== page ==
I have always had an interest in science, particularly the life sciences and especially the fascinating world of immunology and the human immune system.
At the age of 18, I obtained a place at University College London, studying Genetics and Microbiology. Unfortunately, I was unable to complete my studies at UCL, having to return home, to help run the family business.
At the age of 33, I returned to science and my studies, undertaking a BSc Hons degree in Biomolecular Sciences, at Bangor graduating with a first class honours degree in 1999. I then undertook a BBSCR externally funded PhD in Molecular Genetics was awarded my PhD in molecular genetics in 2004, followed by two externally funded postdoctoral research fellow positions. In 2009 I designed and developed the MSc in Medical Molecular biology with Genetics and in 2010, I achieved a permanent Lecturership position, in Biomedical Sciences (Immunology).
My research and research-led teaching focus on human molecular immunology and molecular genetics specialising on the roles of the human immune system in autoimmune disease and cancer. I am the course organiser of the MSc in Medical Molecular Biology with Genetics program, a primary deliverer of a number of undergraduate and postgraduate modules and a supervisor of research projects associated with the School of Medical Sciences PhD, MRes, MSc and Masters degree programs.
Director of Postgraduate Taught Studies (SMS)
Director of Internationalisation (SMS)
Course Director MSc in Medical Molecular Biology with Genetics
Course Director MSc in Genomics and Precision Medicine
Academic Supervisor/Mentor Post Graduate Certificate in Higher Education (PGCertHE) (SMS)
PhD examiner, Internal and external
Module organiser and major deliverer
Teaching and Scholarship Awards
- Bangor University Teaching Fellow (2012)
- Recognition of contribution to teaching Excellence CELT Award (2016)
External Teaching and Scholarship
Utilising a process termed ‘Immunosurveillance’, our immune system plays a siginficiant role in the battle against cancer. Speciaiised immune cells help identify and destroy Cancerous cells, limit their proliferation and inhibit tumour growth.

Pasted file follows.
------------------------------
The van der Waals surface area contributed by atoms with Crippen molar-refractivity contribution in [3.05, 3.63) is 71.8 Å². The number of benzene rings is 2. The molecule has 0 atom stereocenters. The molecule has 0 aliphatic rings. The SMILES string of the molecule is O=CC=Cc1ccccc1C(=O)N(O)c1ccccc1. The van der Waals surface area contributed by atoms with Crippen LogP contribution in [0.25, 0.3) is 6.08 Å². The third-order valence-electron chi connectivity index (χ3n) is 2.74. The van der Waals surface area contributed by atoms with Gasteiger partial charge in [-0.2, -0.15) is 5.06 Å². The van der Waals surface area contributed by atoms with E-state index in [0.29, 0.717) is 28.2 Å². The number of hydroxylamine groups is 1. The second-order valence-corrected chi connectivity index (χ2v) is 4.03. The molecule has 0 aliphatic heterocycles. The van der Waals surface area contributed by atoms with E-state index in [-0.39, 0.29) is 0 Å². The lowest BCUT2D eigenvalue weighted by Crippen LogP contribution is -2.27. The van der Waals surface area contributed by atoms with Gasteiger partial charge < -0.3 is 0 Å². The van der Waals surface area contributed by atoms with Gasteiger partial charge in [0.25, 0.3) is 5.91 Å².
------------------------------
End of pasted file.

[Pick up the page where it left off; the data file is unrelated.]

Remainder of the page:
Unfortunately however, tumours can evolve mechanisms to avoid and ‘escape’ this immune attack, or indeed can even reprogram immune cells to aid tumour survival and expansion.
Excitingly though, cutting edge research into the agents and mechanisms that regulate our immune system has allowed the development of new cancer-immunotherapies, which can enhance and/or reinvigorate our immune system to once again attack cancerous cells and tumours.
Intriguingly, a number of ‘systemic autoimmune diseases’ - conditions where our immune system mistakenly attacks and damages normal, healthy tissue - are linked to either increased or decreased prevalence of certain Cancers. This suggests key drivers of ‘systemic autoimmunity’ may be involved in either suppressing or enhancing the destruction of certain Cancers and that the ability to identify and regulate key 'systemic auto-antigens' could reveal potent weapons in the fight against Cancer.
The research in my group primarily focuses on investigating the roles of autoantigens, in early stage and advanced cancers, with the aim of identifying novel cancer biomarkers and potential targets for targeted anti-Cancer Immunotherapies.
Characterisation of Ro60 splice variants, for potential in targeted treatment of Chronic Myeloid Leukaemia
The development of Imatinib Mesylate-derivatized Antibody Drug Conjugates for enhanced immunotherapy-based treatment of Chronic Myeloid Leukaemia
Design, validation and utilisation of RT-PCR and qPCR assays for characterisation and quantification of Ro60 autoantigen splice variants in human tissues
Roles of targeted Antisense Oligonucleotide agents for enhanced treatment of leukaemia
Roles of Angiogenin in chronic myeloid leukaemia
Roles of RNA editing and ADAR1 in leukaemia
MRes (KESS II) Automation of SARS-CoV-2 and viral pathogen molecular detection
Background to Projects
Chronic myeloid leukaemia (CML) is a form of blood cancer. In a 2013 survey of UK cancers, CML cases comprised 8% of all leukaemias and 0.2% of all new cancer cases. Moreover, UK trends in CML cases mirror comparative global trends, with steady annual increases in both disease incidence and prevalence.
The discovery of the tyrosine kinase inhibitors (TKIs) - highly specific small molecule drugs which inhibit CML progression - has profoundly reduced CML-dependent mortality. However, several issues still remain with the effectiveness of 'pure' TKI-based therapies, mainly; they are rarely curative, they require long term treatment strategies, in which time patients may experience severe side effects and co-morbidities, but treatment withdrawal can lead to disease relapse, and long-term treatment requires a considerable financial commitment.
Research into enhancing current and developing alternative CML therapy options is, therefore, a vital area of research to sustain current long-term CML treatment strategies and to reach the ultimate goal of finding a 'permanent cure' for CML.
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